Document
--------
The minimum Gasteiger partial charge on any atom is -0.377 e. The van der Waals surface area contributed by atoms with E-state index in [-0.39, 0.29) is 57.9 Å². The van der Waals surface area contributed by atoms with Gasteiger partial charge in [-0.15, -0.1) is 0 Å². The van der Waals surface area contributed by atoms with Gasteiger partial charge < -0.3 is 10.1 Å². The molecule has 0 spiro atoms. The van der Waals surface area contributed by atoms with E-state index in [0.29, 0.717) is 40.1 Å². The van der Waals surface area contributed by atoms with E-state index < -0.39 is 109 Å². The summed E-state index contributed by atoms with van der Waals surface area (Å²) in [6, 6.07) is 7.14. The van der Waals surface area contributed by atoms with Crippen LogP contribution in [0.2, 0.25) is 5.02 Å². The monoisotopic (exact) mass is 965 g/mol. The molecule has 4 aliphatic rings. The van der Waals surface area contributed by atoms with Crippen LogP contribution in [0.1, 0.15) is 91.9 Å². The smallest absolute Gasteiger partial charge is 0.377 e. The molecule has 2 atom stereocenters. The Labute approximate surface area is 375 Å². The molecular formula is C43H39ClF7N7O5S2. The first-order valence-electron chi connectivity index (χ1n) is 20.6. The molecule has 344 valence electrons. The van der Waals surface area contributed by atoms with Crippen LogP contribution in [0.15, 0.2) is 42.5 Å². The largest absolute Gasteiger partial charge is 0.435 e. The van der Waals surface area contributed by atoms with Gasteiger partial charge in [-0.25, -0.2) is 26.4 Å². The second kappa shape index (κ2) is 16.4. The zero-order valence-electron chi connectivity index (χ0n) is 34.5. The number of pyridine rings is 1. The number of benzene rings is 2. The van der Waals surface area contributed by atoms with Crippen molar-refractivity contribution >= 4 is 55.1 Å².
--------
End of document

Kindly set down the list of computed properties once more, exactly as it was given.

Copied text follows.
The minimum Gasteiger partial charge on any atom is -0.377 e. The van der Waals surface area contributed by atoms with E-state index in [-0.39, 0.29) is 57.9 Å². The van der Waals surface area contributed by atoms with Gasteiger partial charge in [-0.15, -0.1) is 0 Å². The van der Waals surface area contributed by atoms with Gasteiger partial charge < -0.3 is 10.1 Å². The molecule has 0 spiro atoms. The van der Waals surface area contributed by atoms with E-state index in [0.29, 0.717) is 40.1 Å². The van der Waals surface area contributed by atoms with E-state index < -0.39 is 109 Å². The summed E-state index contributed by atoms with van der Waals surface area (Å²) in [6, 6.07) is 7.14. The van der Waals surface area contributed by atoms with Crippen LogP contribution in [0.2, 0.25) is 5.02 Å². The monoisotopic (exact) mass is 965 g/mol. The molecule has 4 aliphatic rings. The van der Waals surface area contributed by atoms with Crippen LogP contribution in [0.1, 0.15) is 91.9 Å². The smallest absolute Gasteiger partial charge is 0.377 e. The molecule has 2 atom stereocenters. The Labute approximate surface area is 375 Å². The molecular formula is C43H39ClF7N7O5S2. The first-order valence-electron chi connectivity index (χ1n) is 20.6. The molecule has 344 valence electrons. The van der Waals surface area contributed by atoms with Crippen LogP contribution in [0.15, 0.2) is 42.5 Å². The largest absolute Gasteiger partial charge is 0.435 e. The van der Waals surface area contributed by atoms with Gasteiger partial charge in [-0.25, -0.2) is 26.4 Å². The second kappa shape index (κ2) is 16.4. The zero-order valence-electron chi connectivity index (χ0n) is 34.5. The number of pyridine rings is 1. The number of benzene rings is 2. The van der Waals surface area contributed by atoms with Crippen molar-refractivity contribution >= 4 is 55.1 Å².